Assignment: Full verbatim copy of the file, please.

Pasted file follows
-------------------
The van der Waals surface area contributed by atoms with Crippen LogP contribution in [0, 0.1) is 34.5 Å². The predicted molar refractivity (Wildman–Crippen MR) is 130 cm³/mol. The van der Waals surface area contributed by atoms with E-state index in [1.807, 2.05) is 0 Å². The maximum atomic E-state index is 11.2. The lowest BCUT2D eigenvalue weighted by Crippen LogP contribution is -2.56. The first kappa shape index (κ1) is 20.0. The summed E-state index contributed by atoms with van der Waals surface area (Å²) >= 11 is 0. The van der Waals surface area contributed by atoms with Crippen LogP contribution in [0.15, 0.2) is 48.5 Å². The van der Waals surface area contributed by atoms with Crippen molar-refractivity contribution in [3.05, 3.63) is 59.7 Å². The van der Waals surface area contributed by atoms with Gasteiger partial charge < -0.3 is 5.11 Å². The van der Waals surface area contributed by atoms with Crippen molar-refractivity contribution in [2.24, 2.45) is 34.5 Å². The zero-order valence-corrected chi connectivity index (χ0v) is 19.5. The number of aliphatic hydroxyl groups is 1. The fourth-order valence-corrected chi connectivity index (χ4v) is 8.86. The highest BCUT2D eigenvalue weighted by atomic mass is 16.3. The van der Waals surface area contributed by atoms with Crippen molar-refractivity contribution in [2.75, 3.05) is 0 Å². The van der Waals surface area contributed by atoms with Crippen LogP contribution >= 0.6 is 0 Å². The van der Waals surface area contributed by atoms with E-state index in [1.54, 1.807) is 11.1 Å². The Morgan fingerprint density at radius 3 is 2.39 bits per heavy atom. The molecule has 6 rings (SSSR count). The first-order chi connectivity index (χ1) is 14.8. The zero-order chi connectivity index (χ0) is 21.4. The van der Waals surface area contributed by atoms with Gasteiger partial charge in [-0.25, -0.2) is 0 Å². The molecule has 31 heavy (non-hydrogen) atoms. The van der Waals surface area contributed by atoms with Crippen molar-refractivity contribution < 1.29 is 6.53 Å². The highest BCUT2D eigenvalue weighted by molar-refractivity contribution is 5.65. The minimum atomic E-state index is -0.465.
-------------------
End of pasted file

The van der Waals surface area contributed by atoms with Crippen LogP contribution in [0, 0.1) is 34.5 Å². The predicted molar refractivity (Wildman–Crippen MR) is 130 cm³/mol. The van der Waals surface area contributed by atoms with E-state index in [1.807, 2.05) is 0 Å². The maximum atomic E-state index is 11.2. The lowest BCUT2D eigenvalue weighted by Crippen LogP contribution is -2.56. The first kappa shape index (κ1) is 20.0. The summed E-state index contributed by atoms with van der Waals surface area (Å²) >= 11 is 0. The van der Waals surface area contributed by atoms with Crippen LogP contribution in [0.15, 0.2) is 48.5 Å². The van der Waals surface area contributed by atoms with Crippen molar-refractivity contribution in [3.05, 3.63) is 59.7 Å². The van der Waals surface area contributed by atoms with Gasteiger partial charge < -0.3 is 5.11 Å². The van der Waals surface area contributed by atoms with Crippen molar-refractivity contribution in [2.24, 2.45) is 34.5 Å². The zero-order valence-corrected chi connectivity index (χ0v) is 19.5. The number of aliphatic hydroxyl groups is 1. The fourth-order valence-corrected chi connectivity index (χ4v) is 8.86. The highest BCUT2D eigenvalue weighted by atomic mass is 16.3. The van der Waals surface area contributed by atoms with Crippen molar-refractivity contribution in [2.75, 3.05) is 0 Å². The van der Waals surface area contributed by atoms with Crippen LogP contribution >= 0.6 is 0 Å². The van der Waals surface area contributed by atoms with E-state index in [1.54, 1.807) is 11.1 Å². The Morgan fingerprint density at radius 3 is 2.39 bits per heavy atom. The molecule has 6 rings (SSSR count). The first-order chi connectivity index (χ1) is 14.8. The zero-order chi connectivity index (χ0) is 21.4. The van der Waals surface area contributed by atoms with Gasteiger partial charge in [-0.25, -0.2) is 0 Å². The molecule has 31 heavy (non-hydrogen) atoms. The van der Waals surface area contributed by atoms with Crippen molar-refractivity contribution < 1.29 is 6.53 Å². The highest BCUT2D eigenvalue weighted by molar-refractivity contribution is 5.65. The minimum atomic E-state index is -0.465.